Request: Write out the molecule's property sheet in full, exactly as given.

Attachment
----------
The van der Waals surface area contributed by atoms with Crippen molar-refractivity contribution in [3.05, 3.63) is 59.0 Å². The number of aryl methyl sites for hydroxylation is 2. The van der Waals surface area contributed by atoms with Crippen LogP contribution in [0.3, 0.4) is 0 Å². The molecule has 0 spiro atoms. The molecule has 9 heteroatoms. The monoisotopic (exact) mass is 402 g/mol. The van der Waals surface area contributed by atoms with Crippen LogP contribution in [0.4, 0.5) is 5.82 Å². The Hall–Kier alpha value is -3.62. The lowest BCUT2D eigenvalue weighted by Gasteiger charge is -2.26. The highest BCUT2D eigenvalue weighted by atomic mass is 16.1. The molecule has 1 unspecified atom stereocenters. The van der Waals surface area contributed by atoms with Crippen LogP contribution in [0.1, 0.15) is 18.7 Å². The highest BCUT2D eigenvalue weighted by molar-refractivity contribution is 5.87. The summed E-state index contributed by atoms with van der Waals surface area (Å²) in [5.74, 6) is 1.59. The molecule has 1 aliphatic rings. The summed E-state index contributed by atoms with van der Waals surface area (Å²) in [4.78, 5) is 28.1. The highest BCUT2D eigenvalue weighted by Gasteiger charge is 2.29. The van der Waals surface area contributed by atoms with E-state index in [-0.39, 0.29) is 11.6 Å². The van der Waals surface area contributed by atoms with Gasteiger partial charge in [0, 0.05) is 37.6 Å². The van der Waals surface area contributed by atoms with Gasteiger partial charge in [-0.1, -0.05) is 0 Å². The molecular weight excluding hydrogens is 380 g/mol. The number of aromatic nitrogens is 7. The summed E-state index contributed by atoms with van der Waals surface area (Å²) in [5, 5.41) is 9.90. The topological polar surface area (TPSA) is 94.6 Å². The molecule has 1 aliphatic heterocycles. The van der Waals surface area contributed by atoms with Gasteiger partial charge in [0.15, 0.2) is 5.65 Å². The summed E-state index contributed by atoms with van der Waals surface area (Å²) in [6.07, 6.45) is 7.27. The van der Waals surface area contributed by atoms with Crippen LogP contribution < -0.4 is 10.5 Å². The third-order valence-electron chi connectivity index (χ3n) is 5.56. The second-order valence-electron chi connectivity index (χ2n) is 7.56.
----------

The van der Waals surface area contributed by atoms with Crippen molar-refractivity contribution in [3.05, 3.63) is 59.0 Å². The number of aryl methyl sites for hydroxylation is 2. The van der Waals surface area contributed by atoms with Crippen LogP contribution in [0.3, 0.4) is 0 Å². The molecule has 0 spiro atoms. The molecule has 9 heteroatoms. The monoisotopic (exact) mass is 402 g/mol. The van der Waals surface area contributed by atoms with Crippen LogP contribution in [0.4, 0.5) is 5.82 Å². The Hall–Kier alpha value is -3.62. The lowest BCUT2D eigenvalue weighted by Gasteiger charge is -2.26. The highest BCUT2D eigenvalue weighted by atomic mass is 16.1. The molecule has 1 unspecified atom stereocenters. The van der Waals surface area contributed by atoms with Crippen LogP contribution in [0.1, 0.15) is 18.7 Å². The highest BCUT2D eigenvalue weighted by molar-refractivity contribution is 5.87. The summed E-state index contributed by atoms with van der Waals surface area (Å²) in [5.74, 6) is 1.59. The molecule has 1 aliphatic rings. The summed E-state index contributed by atoms with van der Waals surface area (Å²) in [4.78, 5) is 28.1. The highest BCUT2D eigenvalue weighted by Gasteiger charge is 2.29. The van der Waals surface area contributed by atoms with E-state index in [-0.39, 0.29) is 11.6 Å². The van der Waals surface area contributed by atoms with Gasteiger partial charge in [0, 0.05) is 37.6 Å². The van der Waals surface area contributed by atoms with Gasteiger partial charge in [-0.1, -0.05) is 0 Å². The molecular weight excluding hydrogens is 380 g/mol. The number of aromatic nitrogens is 7. The summed E-state index contributed by atoms with van der Waals surface area (Å²) in [5, 5.41) is 9.90. The topological polar surface area (TPSA) is 94.6 Å². The molecule has 1 aliphatic heterocycles. The van der Waals surface area contributed by atoms with Gasteiger partial charge in [0.15, 0.2) is 5.65 Å². The summed E-state index contributed by atoms with van der Waals surface area (Å²) in [6.07, 6.45) is 7.27. The van der Waals surface area contributed by atoms with Crippen LogP contribution < -0.4 is 10.5 Å². The third-order valence-electron chi connectivity index (χ3n) is 5.56. The second-order valence-electron chi connectivity index (χ2n) is 7.56.